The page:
New MLB DUI Policy In The Works?
By Editorial Staff
Recent problems have prompted MLB and its Players Association to look into the possibility of dealing with DUI suspensions with troublesome players.
We have seen this horrific trend continue to skyrocket and we are now seeing more and more players being charged with the crime and never shorted any real playing time as a result. As a member of the public such as these players and coaches are, you are shocked they can go out, get charged with a DUI, and be right back playing that weekend. Much like the steroid policy, they are now looking for ways to curb that and put a new rule in place to deter such actions.
Shin-Soo Choo is only the most recent member to such actions. Choo was charged Monday with a DUI arrest and was in uniform Tuesday night when the Indians played in Oakland. So far this season, five other players have been charged with this crime.
Choo’s Indian teammate Austin Kearns was charged with a DUI February 12th in Kentucky. For an extended period he decided not to share the news with the team on advice from his lawyer. Yesterday he was in the news himself yet again to try and dismiss the case all together because he was arrested by an off-duty police officer.
Just a few days later, Detroit Tigers first baseman Miguel Cabrera was arrested less than a week into spring training. He was caught roadside with a smoking engine and cops noticed he smelt of alcohol and had extremely slurred speech. We all know a little about the situation, but he refused to cooperate, was handcuffed, and even “kept running into the road with his hands up.” He was drinking scotch right in front of the cops, they had to use excessive force and Cabrera went on to repeatedly shout, “Do you know who I am? You don’t know anything about my problems!”
Oakland A’s outfielder Coco Crisp was charged with a DUI in early March while in spring training in Scottsdale, Arizona. He was reported to be swerving between lanes in a $400,000 Rolls Royce. He was being followed by a personal security force in a Dodge pickup truck, but for some reason they deemed it ok for him to drive off with an expired license and blood alcohol level of .13. He was booked, released and back right in time to catch pregame drills.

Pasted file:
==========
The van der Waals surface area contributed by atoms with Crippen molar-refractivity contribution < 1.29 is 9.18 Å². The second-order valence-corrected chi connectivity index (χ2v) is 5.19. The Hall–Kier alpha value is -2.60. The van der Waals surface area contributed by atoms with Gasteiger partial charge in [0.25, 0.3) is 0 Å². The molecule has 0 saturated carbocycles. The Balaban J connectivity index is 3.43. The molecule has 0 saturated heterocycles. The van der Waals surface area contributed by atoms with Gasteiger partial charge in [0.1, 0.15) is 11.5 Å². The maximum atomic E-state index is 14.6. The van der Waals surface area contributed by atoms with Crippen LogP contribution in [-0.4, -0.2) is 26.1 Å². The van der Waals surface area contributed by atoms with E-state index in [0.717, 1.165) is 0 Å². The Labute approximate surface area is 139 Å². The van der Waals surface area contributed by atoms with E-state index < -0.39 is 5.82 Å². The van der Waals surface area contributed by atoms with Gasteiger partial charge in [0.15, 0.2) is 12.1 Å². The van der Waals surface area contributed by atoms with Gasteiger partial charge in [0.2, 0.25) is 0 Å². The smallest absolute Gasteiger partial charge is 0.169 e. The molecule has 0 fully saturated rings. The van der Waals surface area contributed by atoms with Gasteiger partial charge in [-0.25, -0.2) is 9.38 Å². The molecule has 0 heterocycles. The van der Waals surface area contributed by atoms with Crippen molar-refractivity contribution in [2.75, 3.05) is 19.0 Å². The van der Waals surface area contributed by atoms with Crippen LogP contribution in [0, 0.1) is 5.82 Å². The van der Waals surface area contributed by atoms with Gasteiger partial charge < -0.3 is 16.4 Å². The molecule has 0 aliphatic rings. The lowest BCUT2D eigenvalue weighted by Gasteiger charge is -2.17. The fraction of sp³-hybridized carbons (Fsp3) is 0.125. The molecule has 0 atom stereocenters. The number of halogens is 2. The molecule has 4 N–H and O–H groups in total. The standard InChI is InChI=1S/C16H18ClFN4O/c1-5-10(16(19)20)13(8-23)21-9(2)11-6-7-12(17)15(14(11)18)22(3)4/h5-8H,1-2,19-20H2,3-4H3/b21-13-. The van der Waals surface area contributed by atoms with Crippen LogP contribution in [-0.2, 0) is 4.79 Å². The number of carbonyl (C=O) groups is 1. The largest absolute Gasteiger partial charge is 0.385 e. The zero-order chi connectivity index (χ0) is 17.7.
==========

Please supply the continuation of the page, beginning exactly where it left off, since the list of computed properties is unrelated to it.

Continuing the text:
Seattle Mariner/Former Cardinal Adam Kennedy was caught in Orange County, CA back in late March for two counts of DUI (Driving under the influence, having a alcohol level over the legal limit) just two months after he was arrested on potential DUI. The potential DUI did not seem to hold up though as he was released a few hours later, which is major if he would have been charged with the first one in January as two DUIs within 10 years in California carries a sentence of 90 days to a year in prison, $1,000-$1,900 fine, two year license suspension, and he would be placed on a restricted license.
Derek Lowe of the Atlanta Braves was arrested April 28th on suspicion of DUI after he was caught racing in Atlanta. He was charged with DUI, reckless driving, and improper lane change. Lowe went on to almost pitch a no hitter just a week after his arrest.
Shin Soo Choo being arrested this past Monday, May the 2nd is finally what prompts the MLB to step in and look into adopting a policy of some kind.
The Cardinals are no strangers to DUI problems in the past of course, Tony La Russa was caught asleep at the wheel at a stoplight during spring training in Jupiter, Florida in 07. The officers found it incredibly odd but once they smelled the alcohol they knew what had happened and shortly thereafter he pled no contest to DUI charges. Only two months later our family suffered a tragic loss in the death of young prospect Josh Hancock who was driving drunk and ended up hitting a truck ending his life. Unfortunately it takes such instances of people wandering away to make people take a stand, the Cardinals banned alcohol from the clubhouse shortly thereafter.
The league CBA expires December 11 and both sides of the negotiations seem willing to put something together to combat this problem. Currently they have a drug policy in place and knowing Bud Selig this could very well look very similar where they require counseling and face possible suspension if caught in violation of the policy.